Background: Although genome-wide association studies (GWAS) and subsequent meta-analyses have confirmed associations between the PTPN2 (protein tyrosine phosphatase, nonreceptor type 2) gene and Crohn's disease (CD), the potential causal variants remain unidentified. We aimed to dissect potential causal CD-associated PTPN2 variants, assess their functional significance, and relate PTPN2 protein expression with inflammation in CD.
Methods: A 3-stage study was carried out. In stage 1, we genotyped tagging single nucleotide polymorphisms (tag-SNPs) in the PTPN2 gene in a sample of patients with CD (<20 years, n = 556) and controls (n = 602). In stage 2, we resequenced the putative promoter, target exons and introns in the PTPN2 gene, and examined associations with high-frequency variants with CD in the stage 1 cohort. In stage 3 we studied the relationship between PTPN2 protein expression and mucosal inflammation and carried out in silico analyses to study the functional characteristics of the PTPN2 CD-associated SNPs.
Results: In stage 1, we observed associations between 5 intronic SNPs and CD including rs1893217 (P = 2 × 10−4), the SNP that is in perfect linkage disequilibrium with the lead genome-wide association studies SNP rs2542151. Resequencing revealed 2 known promoter polymorphisms. No associations between these promoter SNPs and CD were evident. In silico analyses revealed that the 5 associated intronic SNPs influenced PTPN2 expression and binding to important transcription factors. PTPN2 protein was overexpressed in inflamed intestinal tissues of patients with CD.
Conclusions: Our findings suggest that noncoding variation in the PTPN2 gene may represent the causal variations influencing susceptibility for CD.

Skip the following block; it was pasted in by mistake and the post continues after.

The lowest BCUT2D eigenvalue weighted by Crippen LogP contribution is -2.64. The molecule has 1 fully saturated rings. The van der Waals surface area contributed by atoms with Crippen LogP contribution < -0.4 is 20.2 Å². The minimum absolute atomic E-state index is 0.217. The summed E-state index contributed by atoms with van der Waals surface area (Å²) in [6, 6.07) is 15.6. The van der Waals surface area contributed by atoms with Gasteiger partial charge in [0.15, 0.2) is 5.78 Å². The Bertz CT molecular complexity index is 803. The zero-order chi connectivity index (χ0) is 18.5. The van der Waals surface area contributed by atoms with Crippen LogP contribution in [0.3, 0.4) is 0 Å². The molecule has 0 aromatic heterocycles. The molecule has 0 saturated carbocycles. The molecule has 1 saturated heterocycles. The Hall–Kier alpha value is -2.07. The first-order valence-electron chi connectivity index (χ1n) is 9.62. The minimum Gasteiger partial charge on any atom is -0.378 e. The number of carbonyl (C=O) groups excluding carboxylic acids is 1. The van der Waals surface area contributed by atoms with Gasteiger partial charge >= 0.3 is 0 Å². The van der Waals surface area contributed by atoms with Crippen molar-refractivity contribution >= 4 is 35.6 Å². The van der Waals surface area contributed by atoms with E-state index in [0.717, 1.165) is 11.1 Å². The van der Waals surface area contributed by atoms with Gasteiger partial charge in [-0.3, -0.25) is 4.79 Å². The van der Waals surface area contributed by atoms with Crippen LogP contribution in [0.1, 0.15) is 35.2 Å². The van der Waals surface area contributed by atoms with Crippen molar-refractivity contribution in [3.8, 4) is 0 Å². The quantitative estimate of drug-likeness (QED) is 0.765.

Article first published online 20 March 2013
1Research Institute, McGill University, Montreal, Quebec, Canada;
2Division of Gastroenterology, Children's Hospital of Eastern Ontario, Ottawa, Ontario, Canada;
3Research Centre, CHU-Ste-Justine, Montreal, Quebec, Canada;
4Department of Pediatrics, University of Montreal, Montreal, Quebec, Canada;
5Department of Public Health, University of Washington, Seattle, Washington;
6Division of Gastroenterology, Hepatology & Nutrition, British Columbia's Children's Hospital, Vancouver, British Columbia, Canada;
7Department of Preventive and Social Medicine, University of Montreal, Montreal, Quebec, Canada;
8Public Health Agency of Canada, Montreal, Quebec, Canada;
9Division of Orthopaedics, Department of Paediatrics, University of Montreal, Montreal, Quebec, Canada;
10Faculty of Medicine, Division of Gastroenterology, McGill University, Montreal, Quebec, Canada; and
11Department of Nutrition, University of Montreal, Montreal, Quebec, Canada.
Reprints: Devendra K. Amre, MBBS, PhD, Research Center, Bureau 3734, Ste-Justine Hospital, 3175 Cote-Sainte-Catherine, Montreal, Quebec, Canada H3T 1C5 (e-mail: firstname.lastname@example.org).
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Supported by the Canadian Institutes of Health Research (CIHR-IBD NET GRANT, Institute of Infection & Immunity). Dr. D. K. Amre was supported by a research salary award from the Fonds de la Recherché en Santé du Québec (FRSQ), Québec. Dr. I. Costea was supported by a doctoral award from the FRSQ. Dr. A. Krupoves was supported by a scholarship from the Sainte-Justine Hospital Foundation, Montreal and by a scholarship from the PhD Program of the University of Montreal, Montreal.
Received July 24, 2012
Accepted August 14, 2012